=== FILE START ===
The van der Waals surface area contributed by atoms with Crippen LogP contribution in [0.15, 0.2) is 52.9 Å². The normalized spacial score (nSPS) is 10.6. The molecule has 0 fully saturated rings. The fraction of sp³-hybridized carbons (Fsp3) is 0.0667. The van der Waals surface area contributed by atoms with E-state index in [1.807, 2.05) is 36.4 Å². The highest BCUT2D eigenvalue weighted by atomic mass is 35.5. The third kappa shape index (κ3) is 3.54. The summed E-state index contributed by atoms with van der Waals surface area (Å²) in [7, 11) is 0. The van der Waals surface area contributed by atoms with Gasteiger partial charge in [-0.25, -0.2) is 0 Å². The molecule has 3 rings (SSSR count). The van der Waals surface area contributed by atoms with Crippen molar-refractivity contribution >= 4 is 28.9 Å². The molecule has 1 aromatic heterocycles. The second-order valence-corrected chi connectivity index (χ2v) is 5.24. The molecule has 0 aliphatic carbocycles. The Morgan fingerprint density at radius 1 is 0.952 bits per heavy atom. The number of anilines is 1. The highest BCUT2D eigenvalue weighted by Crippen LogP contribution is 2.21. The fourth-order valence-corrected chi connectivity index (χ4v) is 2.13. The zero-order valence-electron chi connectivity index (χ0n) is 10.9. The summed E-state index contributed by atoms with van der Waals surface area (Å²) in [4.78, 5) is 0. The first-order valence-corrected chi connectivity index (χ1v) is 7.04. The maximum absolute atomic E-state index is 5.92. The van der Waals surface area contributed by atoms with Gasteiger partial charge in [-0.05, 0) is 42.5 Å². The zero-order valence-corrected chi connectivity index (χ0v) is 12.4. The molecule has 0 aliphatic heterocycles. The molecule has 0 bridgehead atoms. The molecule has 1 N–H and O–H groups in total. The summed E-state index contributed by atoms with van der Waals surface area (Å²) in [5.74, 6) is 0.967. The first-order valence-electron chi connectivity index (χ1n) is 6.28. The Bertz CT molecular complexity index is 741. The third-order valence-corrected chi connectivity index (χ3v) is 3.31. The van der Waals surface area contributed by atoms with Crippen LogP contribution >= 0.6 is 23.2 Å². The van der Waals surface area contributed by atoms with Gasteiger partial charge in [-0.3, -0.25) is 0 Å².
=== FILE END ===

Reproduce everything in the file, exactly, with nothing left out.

The van der Waals surface area contributed by atoms with Crippen LogP contribution in [0.15, 0.2) is 52.9 Å². The normalized spacial score (nSPS) is 10.6. The molecule has 0 fully saturated rings. The fraction of sp³-hybridized carbons (Fsp3) is 0.0667. The van der Waals surface area contributed by atoms with E-state index in [1.807, 2.05) is 36.4 Å². The highest BCUT2D eigenvalue weighted by atomic mass is 35.5. The third kappa shape index (κ3) is 3.54. The summed E-state index contributed by atoms with van der Waals surface area (Å²) in [7, 11) is 0. The van der Waals surface area contributed by atoms with Gasteiger partial charge in [-0.25, -0.2) is 0 Å². The molecule has 3 rings (SSSR count). The van der Waals surface area contributed by atoms with Crippen molar-refractivity contribution >= 4 is 28.9 Å². The molecule has 1 aromatic heterocycles. The second-order valence-corrected chi connectivity index (χ2v) is 5.24. The molecule has 0 aliphatic carbocycles. The Morgan fingerprint density at radius 1 is 0.952 bits per heavy atom. The number of anilines is 1. The highest BCUT2D eigenvalue weighted by Crippen LogP contribution is 2.21. The fourth-order valence-corrected chi connectivity index (χ4v) is 2.13. The zero-order valence-electron chi connectivity index (χ0n) is 10.9. The summed E-state index contributed by atoms with van der Waals surface area (Å²) in [4.78, 5) is 0. The first-order valence-corrected chi connectivity index (χ1v) is 7.04. The maximum absolute atomic E-state index is 5.92. The van der Waals surface area contributed by atoms with Gasteiger partial charge in [-0.05, 0) is 42.5 Å². The zero-order valence-corrected chi connectivity index (χ0v) is 12.4. The molecule has 0 aliphatic heterocycles. The molecule has 0 bridgehead atoms. The molecule has 1 N–H and O–H groups in total. The summed E-state index contributed by atoms with van der Waals surface area (Å²) in [5.74, 6) is 0.967. The first-order valence-electron chi connectivity index (χ1n) is 6.28. The Bertz CT molecular complexity index is 741. The third-order valence-corrected chi connectivity index (χ3v) is 3.31. The van der Waals surface area contributed by atoms with Crippen LogP contribution >= 0.6 is 23.2 Å². The van der Waals surface area contributed by atoms with Gasteiger partial charge in [-0.3, -0.25) is 0 Å².